Social anxiety disorder: common, disabling, and treatable

TitleSocial anxiety disorder: common, disabling, and treatable
Publication TypeJournal Article
Year of Publication2000
AuthorsZamorski, M. A., and R. K. Ward
JournalJ Am Board Fam Pract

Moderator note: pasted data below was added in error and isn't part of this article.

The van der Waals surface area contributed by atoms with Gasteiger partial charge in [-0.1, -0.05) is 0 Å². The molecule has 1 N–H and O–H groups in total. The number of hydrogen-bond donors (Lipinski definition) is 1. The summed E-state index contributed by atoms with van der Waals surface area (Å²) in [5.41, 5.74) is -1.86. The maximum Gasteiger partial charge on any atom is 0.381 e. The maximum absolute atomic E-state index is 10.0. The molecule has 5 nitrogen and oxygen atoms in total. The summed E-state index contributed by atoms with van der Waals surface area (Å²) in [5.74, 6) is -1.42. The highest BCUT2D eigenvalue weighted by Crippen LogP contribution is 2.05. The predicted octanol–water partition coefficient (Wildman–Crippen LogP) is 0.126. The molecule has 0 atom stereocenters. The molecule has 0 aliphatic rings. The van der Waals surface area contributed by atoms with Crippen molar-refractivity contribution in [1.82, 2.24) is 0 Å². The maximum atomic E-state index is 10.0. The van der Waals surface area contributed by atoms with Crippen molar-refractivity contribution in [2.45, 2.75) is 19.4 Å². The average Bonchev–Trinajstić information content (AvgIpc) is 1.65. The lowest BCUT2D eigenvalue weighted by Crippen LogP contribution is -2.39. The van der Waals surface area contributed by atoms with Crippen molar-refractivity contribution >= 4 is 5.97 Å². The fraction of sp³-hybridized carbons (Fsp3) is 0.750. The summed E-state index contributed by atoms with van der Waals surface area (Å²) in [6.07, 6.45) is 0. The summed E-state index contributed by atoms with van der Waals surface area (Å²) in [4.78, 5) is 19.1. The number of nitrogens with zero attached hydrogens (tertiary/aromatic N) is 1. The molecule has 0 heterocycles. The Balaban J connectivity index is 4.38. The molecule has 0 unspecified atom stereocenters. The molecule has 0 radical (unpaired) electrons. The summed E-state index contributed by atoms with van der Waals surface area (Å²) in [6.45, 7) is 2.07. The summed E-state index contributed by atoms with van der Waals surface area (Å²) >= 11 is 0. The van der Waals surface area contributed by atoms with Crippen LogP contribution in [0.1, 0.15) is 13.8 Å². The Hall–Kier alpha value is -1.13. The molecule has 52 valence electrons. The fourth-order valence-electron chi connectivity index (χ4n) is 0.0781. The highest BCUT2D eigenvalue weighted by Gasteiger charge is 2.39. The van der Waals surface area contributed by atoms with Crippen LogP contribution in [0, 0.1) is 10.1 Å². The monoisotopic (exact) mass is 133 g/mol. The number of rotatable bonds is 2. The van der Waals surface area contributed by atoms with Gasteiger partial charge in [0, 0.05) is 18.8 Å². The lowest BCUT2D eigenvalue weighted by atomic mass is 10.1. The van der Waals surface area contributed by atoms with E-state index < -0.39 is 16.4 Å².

BACKGROUND: Social anxiety disorder (also known as social phobia) is characterized by extreme fear, avoidance, or both of one or more social or performance situations, such as making a presentation, meeting new people, or eating in front of others. This condition is common, with a lifetime prevalence of up to 13%, and one third of affected persons have major dysfunction. METHODS: The English-language literature on social anxiety disorder indexed on MEDLINE was searched using the phrases "social phobia" or "social anxiety disorder;" this search was supplemented with other data sources, such as recent textbooks, to determine common clinical symptoms, differential diagnosis, and management in the primary care setting. RESULTS: Recognition and treatment of social anxiety disorder is poor; only a small minority of patients with this condition have it appropriately diagnosed or treated. Primary care physicians should suspect social anxiety disorder in patients who have specific symptoms and signs (such as hyperhidrosis, flushing, tremor, and white-coat hypertension), in patients who have symptoms of anxiety (such as chest pain, palpitations, or dizziness), or in patients who have another known anxiety disorder, depression, or substance abuse. Drug treatment consists of serotonin-reuptake inhibitors, monoamine oxidase inhibitors, or high-potency benzodiazepines. A specific type of psychotherapy called cognitive behavioral therapy is another effective treatment, but it is not acceptable or accessible to most patients. CONCLUSIONS: Because social anxiety disorder is common, disabling, and treatable, primary care physicians should intensify their efforts to recognize it.

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